We know that getting dressed is very important and is something that many people struggle with. Getting dressed gets you up and moving, it makes you feel better in yourself, changes your mindset, increases daily productivity and simply, makes you feel better in yourself. Good habits, and small steps that can make a big difference every day.
Sports injury, during pregnancy, as a result of a fall or back problems may just be some of the reasons. As we get older, arthritis, illness or surgery may start to restrict our function and make it difficult for us to do what we always used to be able to do.
Do you find maintaining balance a challenge? You may be recovering from an injury or have a concern because you are not as steady on your feet as you used to be.
How about trying these:
- Sit down when getting dressed
Choose a chair with firm support and arms. Sitting on the edge of the bed can be a little unsteady.
You may have a footstool to sit on or put your clothes on to avoid bending down to pick up.
- Hold on to something sturdy for support when standing to pull up pants.
Many of us find it easy to get off balance doing this move.
- When standing up, your legs are your base of support – try to keep them hip width apart as this will give you more stability.
- Remember fall prevention means injury prevention too.
- Over 82% of customers who buy a Helping Hand Reacher, will use it for dressing. For more details on this range, visit our Reachers page.
- You may also like:
The most independent dressing aid of its kind
Reduced function on one side restrict your ability to bend, stretch, change position?
Have you thought about:
Altering your existing clothing to make easier to get on and off. Change smaller buttons to shaped buttons that are easier to hold. You can replace buttons with velcro. Not all buttons need to be undown to get clothes on and off.
- Refreshing your wardrobe, it is much easier today to find clothing with elastic waistbands. Quick and easy to pull on without fiddly zippers or buttons. Avoid back fastening and tight-fitting garments. Be aware of too loose or long trailing clothes that might catch on door handles or trip you up.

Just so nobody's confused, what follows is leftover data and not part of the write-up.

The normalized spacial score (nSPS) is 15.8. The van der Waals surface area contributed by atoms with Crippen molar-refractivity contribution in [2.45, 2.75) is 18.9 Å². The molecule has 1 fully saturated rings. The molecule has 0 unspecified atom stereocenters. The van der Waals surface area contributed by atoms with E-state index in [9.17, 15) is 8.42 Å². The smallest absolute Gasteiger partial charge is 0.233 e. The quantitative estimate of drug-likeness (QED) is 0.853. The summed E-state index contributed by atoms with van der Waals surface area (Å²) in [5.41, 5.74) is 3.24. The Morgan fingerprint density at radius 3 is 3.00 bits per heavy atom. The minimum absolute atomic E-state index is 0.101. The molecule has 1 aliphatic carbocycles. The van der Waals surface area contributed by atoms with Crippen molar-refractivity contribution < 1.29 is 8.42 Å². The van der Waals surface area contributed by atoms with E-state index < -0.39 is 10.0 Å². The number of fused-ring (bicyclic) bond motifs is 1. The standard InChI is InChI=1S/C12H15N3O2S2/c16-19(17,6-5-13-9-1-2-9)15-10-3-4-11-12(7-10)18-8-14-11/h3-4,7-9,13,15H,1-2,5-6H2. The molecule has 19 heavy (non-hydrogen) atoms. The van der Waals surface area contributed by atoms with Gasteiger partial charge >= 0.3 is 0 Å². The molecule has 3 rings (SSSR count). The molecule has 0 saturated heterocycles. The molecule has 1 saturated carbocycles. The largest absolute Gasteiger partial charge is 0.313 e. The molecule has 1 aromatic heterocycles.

Have you seen the lovely clothing range available from Able 2 Wear. Searching online, try ‘adaptive clothing’, ‘clothing for dementia’ (or another health condition) or ‘dressing aids’ and you will likely find a wide variety of products that can help with dressing challenges.
- If one arm or leg has more stiffness, lead with this limb first, using your stronger side to help getting dressed. Getting undressed, simply reverse, starting with your stronger side.
- Well fitted and supportive shoes are so important to help you walk and there are many different types and styles of footwear. Slip-on shoes and trainers with no fastenings. Your favourite leather shoes can be converted by changing laces to those that are elasticated, you do not need to buy new.
Socks may be comfortable but they do present a slip risk. Avoid walking on slippery floors in socks or tights. If shoes are uncomfortable to wear all the time, look out for non-slip socks that have grips on the soles of the feet.
• Recovering from a stroke, you may be getting dressed with just one hand. We’ve put together a collection of helpful products for you, click here.
Do you have a loved one or carer who comes in to help you get dressed?
Here’s a few ideas:
- Prepare together your clothes ready for getting dressed – for example, doing up some of the buttons of a blouse or cardigan so you can slip over your head.
- We all like to have a choice in what we wear. In the evening, ask them to lay out your clothes for the next day and in the order you will get dressed, making sure they are all the right side out.
Allow yourselves plenty of time – hurrying can be painful and confusing. Light it right – so you can see what you are both doing.
Falling as we get older is quite common, and although most falls don’t cause serious injury they can leave us feeling quite distressed. The good news is there are lots of things you can do to stay steady on your feet – for more information, ready our helpful guide avoiding falls.